The exceptions listed above are commonly known as Florida's version of the Attractive Nuisance Doctrine. The Attractive Nuisance Doctrine is a legal theory that protects children who wander onto another's land and are injured by a dangerous condition that the landowner created. This doctrine is a negligence based theory that holds landowners to a higher standard when they create an artificial condition on their land. Due the child's young age, it is found that kids fail to appreciate the risks that certain conditions pose. Because certain conditions, like a ferris wheel, are exciting to a child, it is reasoned that children are “trapped” by this excitement and ignore the risks it exposes them to. What is considered an “attractive nuisance”? The conditions on the premises that may be considered an attractive nuisance fall within general principles regarding dangerous conditions on premises. This determination is ultimately a question of fact for a jury to decide. What this means is that there is no set list of certain activities or conditions that are considered an attractive nuisance. However, Florida courts have established that for this condition to be deemed an attractive nuisance, it must be considered dangerous while revealing some type of trapping element to the child. For example, in Ansin v. Thurston, 98 So. 2d 87, the court found that a wooden deck extending to the water, coupled with the presence of a raft prone to tipping, was an attractive nuisance. Thus, every situation is different and liability in these situations rests on the facts and circumstances of every case. What steps should landowners take? Landowners should always be aware of any dangerous condition on their property. If there is anything on your land that could foreseeably injure someone, the landowner should take reasonable steps to either fix or warn others of the danger. This could include building a fence, erecting warning signs or eliminating the danger altogether if at all possible. Not only will these precautions alleviate risks of liability for the landowner, it also creates a safer community for others. Residents who live in a neighborhood surrounded with lots of families should be well aware of the Attractive Nuisance Doctrine. With the many communities in Florida, this is a large number of people. Children do not often understand the legal consequences of trespassing onto another's property. Landowners should always be aware of children in their community and take every precaution necessary. Landowners and neighbors should also be on the lookout for any children wandering onto other's property, as well. Protecting Yourself from Liability To reduce the chances of an injury and liability on your property, several steps can be taken. First be sure that you are complying with all state laws and local ordinances. Most towns and cities have separate attractive nuisance codes. Put away any equipment when not in use. Put up fencing and keep all gates and doors locked. Put up warning or no trespassing signs. Remove doors from old unwanted appliances and have them removed immediately. Inform adult neighbors of any tempting situations that may be present on your property. If passing children stop and stare at something on your property that is a warning signal that a possible attraction exists. None of these steps will eliminate the liability but they will reduce the chances of an accident occurring. The age of a child has been defined differently in various courts. It does not always apply to younger children and may even include teens. CONTACT DOLMAN LAW GROUP If you or a loved one have been injured due to the negligence of a landowner, contact the attorneys at the Dolman Law Group Accident Injury Lawyers, PA for a free consultation of any rights you may have. The personal injury attorneys at the Dolman Law Group Accident Injury Lawyers, PA are well versed with Florida's premise liability law and will fight to get the compensation you need and deserve. Call 727-451-6900 today. Dolman Law Group Accident Injury Lawyers, PA 800 North Belcher Road Clearwater, FL 33756 727-451-6900 https://www.dolmanlaw.com/premises-liability-lawyer/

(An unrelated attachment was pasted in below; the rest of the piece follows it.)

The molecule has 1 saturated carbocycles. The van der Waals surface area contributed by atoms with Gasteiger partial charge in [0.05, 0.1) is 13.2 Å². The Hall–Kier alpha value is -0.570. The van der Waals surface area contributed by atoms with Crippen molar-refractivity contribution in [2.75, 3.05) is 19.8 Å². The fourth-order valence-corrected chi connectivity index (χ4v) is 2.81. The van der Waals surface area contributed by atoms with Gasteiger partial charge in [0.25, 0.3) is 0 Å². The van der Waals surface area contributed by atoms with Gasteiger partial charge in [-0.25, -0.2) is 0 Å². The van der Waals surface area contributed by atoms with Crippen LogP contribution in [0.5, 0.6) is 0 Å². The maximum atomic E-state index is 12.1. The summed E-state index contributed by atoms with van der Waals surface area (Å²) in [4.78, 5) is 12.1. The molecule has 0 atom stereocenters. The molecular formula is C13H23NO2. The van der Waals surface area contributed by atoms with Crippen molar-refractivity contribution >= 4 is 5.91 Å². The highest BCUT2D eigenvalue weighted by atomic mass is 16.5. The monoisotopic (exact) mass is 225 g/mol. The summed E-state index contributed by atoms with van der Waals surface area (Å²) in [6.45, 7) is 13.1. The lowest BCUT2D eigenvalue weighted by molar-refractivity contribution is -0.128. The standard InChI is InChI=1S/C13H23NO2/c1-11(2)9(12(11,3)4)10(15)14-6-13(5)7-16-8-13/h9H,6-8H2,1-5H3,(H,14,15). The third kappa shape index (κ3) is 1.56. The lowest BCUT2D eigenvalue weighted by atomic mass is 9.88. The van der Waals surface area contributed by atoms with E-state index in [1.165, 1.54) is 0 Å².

Matthew Dolman

Personal Injury Lawyer

This article was written and reviewed by Matthew Dolman. Matt has been a practicing civil trial, personal injury, products liability, and mass tort lawyer since 2004. He has successfully fought for more than 11,000 injured clients and acted as lead counsel in more than 1,000 lawsuits. Always on the cutting edge of personal injury law, Matt is actively engaged in complex legal matters, including Suboxone, AFFF, and Ozempic lawsuits.  Matt is a lifetime member of the Million Dollar Advocates Forum and Multi-Million Dollar Advocates Forum for resolving individual cases in excess of $1 million and $2 million, respectively. He has also been selected by his colleagues as a Florida Superlawyer and as a member of Florida’s Legal Elite on multiple occasions. Further, Matt has been quoted in the media numerous times and is a sought-after speaker on a variety of legal issues and topics.

Learn More